• Focus on …App / Device scanners … what do you really have on (or attaching to) your servers?SC Magazine Security Brief - Under the Radar … Most computer users think nothing of transferring files on to tiny memory devices. Security pros warn about the risks. Read this edition in our serious of reader surveys on various aspects of Advanced Persistent Threats focuses on removable media. Find out how respondents perceive the risks associated with removable media and how they are prioritizing these concerns.Data Privacy Day 2014 … Data Privacy Day is Tuesday, January 28, 2014. It's a great reason to educate the employees at your organization and bolster your security posture. You can find a few resources on the site.2014 Data Protection Maturity Trends webcast … Finally, I’d like to encourage everyone to attend our webcast next week on the 3rd annual Data Protection Maturity Model survey results … you’ll find the reg. page on the Data Privacy BTW, we have a lot of other technical whitepapers available, including several on by Tolly on how you can improve server / endpoint performance while also increasing security, and several on best practices for deploying AC / DC.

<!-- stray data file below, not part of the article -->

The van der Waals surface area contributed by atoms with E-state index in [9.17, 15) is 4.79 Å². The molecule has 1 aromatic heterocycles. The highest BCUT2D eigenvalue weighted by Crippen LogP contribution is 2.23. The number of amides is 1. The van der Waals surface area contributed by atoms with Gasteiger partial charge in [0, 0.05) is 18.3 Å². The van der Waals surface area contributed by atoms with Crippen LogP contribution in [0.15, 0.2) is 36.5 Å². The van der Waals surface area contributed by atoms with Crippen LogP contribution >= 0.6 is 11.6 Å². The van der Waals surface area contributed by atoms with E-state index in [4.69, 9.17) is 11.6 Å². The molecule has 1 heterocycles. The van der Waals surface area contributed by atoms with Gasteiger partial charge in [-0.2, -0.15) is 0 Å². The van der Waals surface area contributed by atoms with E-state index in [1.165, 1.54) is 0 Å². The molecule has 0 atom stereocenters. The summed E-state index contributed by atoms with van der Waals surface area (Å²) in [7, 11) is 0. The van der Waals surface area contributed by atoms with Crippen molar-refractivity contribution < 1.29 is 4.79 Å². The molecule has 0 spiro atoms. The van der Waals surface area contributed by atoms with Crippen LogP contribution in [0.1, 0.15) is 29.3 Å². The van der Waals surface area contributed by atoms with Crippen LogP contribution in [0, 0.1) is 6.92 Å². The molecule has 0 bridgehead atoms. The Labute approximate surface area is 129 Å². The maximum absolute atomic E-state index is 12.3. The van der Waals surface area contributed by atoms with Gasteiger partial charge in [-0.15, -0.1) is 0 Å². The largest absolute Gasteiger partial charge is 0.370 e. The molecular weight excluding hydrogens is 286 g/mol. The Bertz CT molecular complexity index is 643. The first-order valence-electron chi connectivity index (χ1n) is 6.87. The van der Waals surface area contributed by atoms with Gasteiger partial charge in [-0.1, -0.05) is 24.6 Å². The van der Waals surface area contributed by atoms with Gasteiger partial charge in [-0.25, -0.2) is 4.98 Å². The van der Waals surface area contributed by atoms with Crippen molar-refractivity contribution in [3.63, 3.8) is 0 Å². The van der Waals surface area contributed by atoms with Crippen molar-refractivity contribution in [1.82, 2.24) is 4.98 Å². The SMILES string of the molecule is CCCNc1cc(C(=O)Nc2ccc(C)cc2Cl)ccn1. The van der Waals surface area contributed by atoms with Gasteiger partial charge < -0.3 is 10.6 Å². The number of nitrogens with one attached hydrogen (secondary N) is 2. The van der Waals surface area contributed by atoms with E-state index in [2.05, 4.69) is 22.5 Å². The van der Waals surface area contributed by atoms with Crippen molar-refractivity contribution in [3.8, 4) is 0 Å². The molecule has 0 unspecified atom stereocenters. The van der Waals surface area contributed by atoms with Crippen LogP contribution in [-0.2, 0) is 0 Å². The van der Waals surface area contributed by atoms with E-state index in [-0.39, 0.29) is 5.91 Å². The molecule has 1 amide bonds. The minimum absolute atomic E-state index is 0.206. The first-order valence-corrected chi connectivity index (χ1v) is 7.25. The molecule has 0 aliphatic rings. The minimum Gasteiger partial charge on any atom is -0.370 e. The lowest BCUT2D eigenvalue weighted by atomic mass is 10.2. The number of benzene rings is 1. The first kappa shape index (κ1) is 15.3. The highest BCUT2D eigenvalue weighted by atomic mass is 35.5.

Transcript

  • 1. 4 Insider Access Blind Spots What You Need to Know and How to Prevent Them Chris Merritt Director of Solution Marketing source: http://www.livearts-fringe.org/blog/images//blindspot1.jpg
  • 2. Introduction • Traditional Focus on Perimeter • Evolving Towards Endpoint Protection • Four “Blindspots” to Consider » » » » 2 Cloud-based Personal Storage Email Attachments / Links Mobile Device Storage Removable Devices / Media Storage
  • 3. Cloud-based Personal Storage Data 101001010101010010 100100101010101100 001010100010101011 3
  • 4. Cloud-based Personal Storage Malware 4
  • 5. Email with Attachments / Links Data 101001010101010010 100100101010101100 001010100010101011 5
  • 6. Email with Attachments / Links Malware 6
  • 7. Mobile Device Storage Data 101001010101010010 100100101010101100 001010100010101011 7
  • 8. Mobile Device Storage Malware 8